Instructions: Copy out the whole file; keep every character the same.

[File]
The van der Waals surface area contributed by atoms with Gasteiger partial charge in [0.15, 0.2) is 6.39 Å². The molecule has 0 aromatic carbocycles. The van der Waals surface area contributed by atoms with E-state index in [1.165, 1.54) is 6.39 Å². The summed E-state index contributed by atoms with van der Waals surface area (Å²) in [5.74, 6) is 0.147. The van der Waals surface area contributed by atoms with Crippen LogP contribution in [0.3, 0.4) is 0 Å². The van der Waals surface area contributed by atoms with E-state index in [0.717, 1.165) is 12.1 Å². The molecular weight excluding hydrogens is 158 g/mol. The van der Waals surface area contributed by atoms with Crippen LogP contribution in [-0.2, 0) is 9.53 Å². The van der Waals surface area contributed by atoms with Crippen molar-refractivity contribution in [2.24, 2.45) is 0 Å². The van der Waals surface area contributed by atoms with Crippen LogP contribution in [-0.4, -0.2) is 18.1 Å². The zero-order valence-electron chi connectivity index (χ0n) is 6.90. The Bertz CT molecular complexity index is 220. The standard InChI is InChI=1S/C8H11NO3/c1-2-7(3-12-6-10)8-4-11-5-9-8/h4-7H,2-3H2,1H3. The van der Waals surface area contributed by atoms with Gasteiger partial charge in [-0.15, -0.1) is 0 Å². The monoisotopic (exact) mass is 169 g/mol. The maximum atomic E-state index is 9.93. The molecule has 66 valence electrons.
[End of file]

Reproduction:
The van der Waals surface area contributed by atoms with Gasteiger partial charge in [0.15, 0.2) is 6.39 Å². The molecule has 0 aromatic carbocycles. The van der Waals surface area contributed by atoms with E-state index in [1.165, 1.54) is 6.39 Å². The summed E-state index contributed by atoms with van der Waals surface area (Å²) in [5.74, 6) is 0.147. The van der Waals surface area contributed by atoms with Crippen LogP contribution in [0.3, 0.4) is 0 Å². The van der Waals surface area contributed by atoms with E-state index in [0.717, 1.165) is 12.1 Å². The molecular weight excluding hydrogens is 158 g/mol. The van der Waals surface area contributed by atoms with Crippen LogP contribution in [-0.2, 0) is 9.53 Å². The van der Waals surface area contributed by atoms with Crippen molar-refractivity contribution in [2.24, 2.45) is 0 Å². The van der Waals surface area contributed by atoms with Crippen LogP contribution in [-0.4, -0.2) is 18.1 Å². The zero-order valence-electron chi connectivity index (χ0n) is 6.90. The Bertz CT molecular complexity index is 220. The standard InChI is InChI=1S/C8H11NO3/c1-2-7(3-12-6-10)8-4-11-5-9-8/h4-7H,2-3H2,1H3. The van der Waals surface area contributed by atoms with Gasteiger partial charge in [-0.15, -0.1) is 0 Å². The monoisotopic (exact) mass is 169 g/mol. The maximum atomic E-state index is 9.93. The molecule has 66 valence electrons.